Atomic clocks

Interviewed by
David Zierler
Interview date
Location
Video conference
Abstract

Interview with Ana Maria Rey, Professor Adjoint at the University of Colorado at Boulder, and a fellow at NIST and JILA. Rey describes the nature of this tri-appointment, and she discusses some of the difficulties in keeping up her research during the pandemic. She recounts her childhood in Colombia and her early education in an all-girls school and her undergraduate education at the University of Los Andes in physics and the opportunities leading to her acceptance to the University of Maryland for graduate school. Rey describes joining Charles Clark’s group that was focused on modeling ultra-cold atoms, and she explains her initial work at NIST.  She explains her decision to take an initial postdoctoral position at NIST before joining ITAMP at Harvard, where she focused on developing improved models to study the behavior of atoms trapped in crystals of light. Rey describes the opportunities that led to her appointments in Colorado, and her subsequent interests in metrology, the quantum advantage, and trapping molecules. She explains how it felt to be named a MacArthur Fellow and why it is important for her to interact with experimentalists in the quest to build better atomic clocks. Rey explains her efforts to create dark matter detectors and how she hopes that her work on quantum matter will help bring about quantum computers.  She provides her perspective on how to advance diversity and inclusivity in the field, and she delineates her research interests as they pertain to basic science and applications. At the end of the interview, Rey conveys optimism that her research will make advances to the broader understanding of the quantum world.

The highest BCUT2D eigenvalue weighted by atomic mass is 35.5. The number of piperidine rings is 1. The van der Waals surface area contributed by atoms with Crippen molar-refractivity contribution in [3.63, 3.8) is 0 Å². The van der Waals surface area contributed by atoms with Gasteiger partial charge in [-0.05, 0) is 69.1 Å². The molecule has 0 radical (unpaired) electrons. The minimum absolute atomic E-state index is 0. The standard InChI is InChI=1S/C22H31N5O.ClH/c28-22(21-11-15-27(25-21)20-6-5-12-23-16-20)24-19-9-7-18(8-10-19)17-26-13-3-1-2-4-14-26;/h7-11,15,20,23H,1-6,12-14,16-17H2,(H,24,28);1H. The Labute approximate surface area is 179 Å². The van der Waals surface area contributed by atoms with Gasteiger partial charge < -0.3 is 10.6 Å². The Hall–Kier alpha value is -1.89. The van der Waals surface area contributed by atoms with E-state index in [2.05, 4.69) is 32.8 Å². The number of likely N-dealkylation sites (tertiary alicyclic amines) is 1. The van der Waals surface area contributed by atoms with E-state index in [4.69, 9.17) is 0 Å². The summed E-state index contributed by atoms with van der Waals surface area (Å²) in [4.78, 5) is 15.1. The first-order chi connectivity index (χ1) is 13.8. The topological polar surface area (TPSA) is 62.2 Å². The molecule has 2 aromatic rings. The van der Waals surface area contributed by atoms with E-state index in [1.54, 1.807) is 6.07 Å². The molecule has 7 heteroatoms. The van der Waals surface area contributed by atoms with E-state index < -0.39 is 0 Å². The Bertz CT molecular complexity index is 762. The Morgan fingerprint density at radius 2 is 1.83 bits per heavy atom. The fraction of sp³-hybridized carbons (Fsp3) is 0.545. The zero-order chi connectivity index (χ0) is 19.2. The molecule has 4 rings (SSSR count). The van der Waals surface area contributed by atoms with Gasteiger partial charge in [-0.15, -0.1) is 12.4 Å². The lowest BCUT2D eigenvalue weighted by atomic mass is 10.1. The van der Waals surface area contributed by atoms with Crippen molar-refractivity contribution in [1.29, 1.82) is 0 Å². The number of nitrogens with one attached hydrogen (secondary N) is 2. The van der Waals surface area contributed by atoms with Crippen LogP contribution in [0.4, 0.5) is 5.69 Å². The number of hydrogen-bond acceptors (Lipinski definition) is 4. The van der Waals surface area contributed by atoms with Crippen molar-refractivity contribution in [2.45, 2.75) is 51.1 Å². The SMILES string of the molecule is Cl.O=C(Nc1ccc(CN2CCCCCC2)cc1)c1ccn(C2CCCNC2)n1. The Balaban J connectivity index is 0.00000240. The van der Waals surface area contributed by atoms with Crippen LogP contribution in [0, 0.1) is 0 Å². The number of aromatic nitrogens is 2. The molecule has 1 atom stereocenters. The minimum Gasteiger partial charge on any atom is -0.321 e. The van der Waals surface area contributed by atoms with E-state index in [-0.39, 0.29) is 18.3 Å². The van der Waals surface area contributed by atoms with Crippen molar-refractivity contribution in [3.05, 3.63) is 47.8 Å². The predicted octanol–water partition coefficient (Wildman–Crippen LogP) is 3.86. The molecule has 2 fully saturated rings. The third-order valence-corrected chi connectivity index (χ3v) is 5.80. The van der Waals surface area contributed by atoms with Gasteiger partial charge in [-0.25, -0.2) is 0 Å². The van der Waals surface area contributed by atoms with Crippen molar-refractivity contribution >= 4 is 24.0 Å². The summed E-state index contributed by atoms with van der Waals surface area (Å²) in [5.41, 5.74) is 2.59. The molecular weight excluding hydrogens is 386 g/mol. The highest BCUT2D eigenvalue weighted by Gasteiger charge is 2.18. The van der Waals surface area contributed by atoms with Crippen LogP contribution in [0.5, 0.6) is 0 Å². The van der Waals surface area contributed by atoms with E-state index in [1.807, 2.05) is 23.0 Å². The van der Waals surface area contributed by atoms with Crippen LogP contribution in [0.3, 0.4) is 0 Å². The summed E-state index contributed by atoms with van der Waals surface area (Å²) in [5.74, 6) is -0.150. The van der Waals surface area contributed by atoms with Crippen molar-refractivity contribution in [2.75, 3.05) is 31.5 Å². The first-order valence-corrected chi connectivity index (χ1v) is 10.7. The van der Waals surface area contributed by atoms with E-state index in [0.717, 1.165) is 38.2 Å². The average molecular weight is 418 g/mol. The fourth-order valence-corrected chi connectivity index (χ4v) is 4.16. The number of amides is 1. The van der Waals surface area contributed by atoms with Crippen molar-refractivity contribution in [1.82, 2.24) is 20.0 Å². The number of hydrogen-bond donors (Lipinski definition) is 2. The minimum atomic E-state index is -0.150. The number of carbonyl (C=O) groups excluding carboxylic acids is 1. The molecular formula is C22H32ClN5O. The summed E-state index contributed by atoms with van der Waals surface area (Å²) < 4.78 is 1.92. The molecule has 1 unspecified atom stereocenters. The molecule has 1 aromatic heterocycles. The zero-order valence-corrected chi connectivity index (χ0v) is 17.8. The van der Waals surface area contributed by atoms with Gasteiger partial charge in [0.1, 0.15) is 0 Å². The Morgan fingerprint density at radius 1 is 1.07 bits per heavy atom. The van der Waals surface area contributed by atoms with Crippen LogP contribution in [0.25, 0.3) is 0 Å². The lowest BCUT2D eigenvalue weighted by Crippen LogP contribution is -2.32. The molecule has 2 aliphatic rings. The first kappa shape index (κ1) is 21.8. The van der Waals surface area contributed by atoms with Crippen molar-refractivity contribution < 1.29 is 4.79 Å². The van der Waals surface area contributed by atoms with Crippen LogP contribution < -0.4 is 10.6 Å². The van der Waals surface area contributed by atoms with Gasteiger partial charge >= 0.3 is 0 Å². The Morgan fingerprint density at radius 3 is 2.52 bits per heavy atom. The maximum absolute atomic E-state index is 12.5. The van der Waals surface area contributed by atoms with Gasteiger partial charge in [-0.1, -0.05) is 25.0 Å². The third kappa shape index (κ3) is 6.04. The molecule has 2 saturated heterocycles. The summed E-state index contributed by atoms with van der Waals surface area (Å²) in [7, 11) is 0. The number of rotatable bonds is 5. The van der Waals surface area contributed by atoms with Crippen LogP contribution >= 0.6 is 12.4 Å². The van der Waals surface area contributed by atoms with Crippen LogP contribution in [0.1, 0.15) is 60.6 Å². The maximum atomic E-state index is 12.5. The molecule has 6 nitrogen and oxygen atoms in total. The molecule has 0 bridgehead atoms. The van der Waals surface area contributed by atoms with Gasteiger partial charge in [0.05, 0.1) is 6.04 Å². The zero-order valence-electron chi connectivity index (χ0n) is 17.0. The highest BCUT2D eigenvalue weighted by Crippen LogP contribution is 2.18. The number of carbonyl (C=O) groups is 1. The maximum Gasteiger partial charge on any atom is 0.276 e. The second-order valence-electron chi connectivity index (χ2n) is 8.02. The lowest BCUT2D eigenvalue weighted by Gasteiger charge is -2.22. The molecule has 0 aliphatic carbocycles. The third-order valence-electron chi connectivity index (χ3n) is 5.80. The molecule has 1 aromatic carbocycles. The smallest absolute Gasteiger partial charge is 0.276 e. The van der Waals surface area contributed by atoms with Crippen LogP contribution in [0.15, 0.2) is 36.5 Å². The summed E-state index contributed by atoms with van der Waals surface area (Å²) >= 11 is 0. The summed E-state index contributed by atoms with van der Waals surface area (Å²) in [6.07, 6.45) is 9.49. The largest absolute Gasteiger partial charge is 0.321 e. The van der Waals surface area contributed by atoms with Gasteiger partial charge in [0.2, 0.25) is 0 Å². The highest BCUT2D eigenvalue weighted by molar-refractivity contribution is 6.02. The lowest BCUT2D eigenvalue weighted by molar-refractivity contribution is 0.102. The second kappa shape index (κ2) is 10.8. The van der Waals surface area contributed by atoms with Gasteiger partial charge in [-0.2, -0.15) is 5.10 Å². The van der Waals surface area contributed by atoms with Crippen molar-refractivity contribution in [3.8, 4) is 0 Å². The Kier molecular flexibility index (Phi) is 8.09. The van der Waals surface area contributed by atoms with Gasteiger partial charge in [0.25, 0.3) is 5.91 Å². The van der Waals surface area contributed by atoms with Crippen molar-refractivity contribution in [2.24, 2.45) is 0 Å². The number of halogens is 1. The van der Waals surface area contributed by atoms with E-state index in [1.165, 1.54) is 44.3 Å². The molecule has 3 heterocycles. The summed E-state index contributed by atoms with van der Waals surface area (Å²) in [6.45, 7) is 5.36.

Interviewed by
David Zierler
Interview date
Location
Video conference
Abstract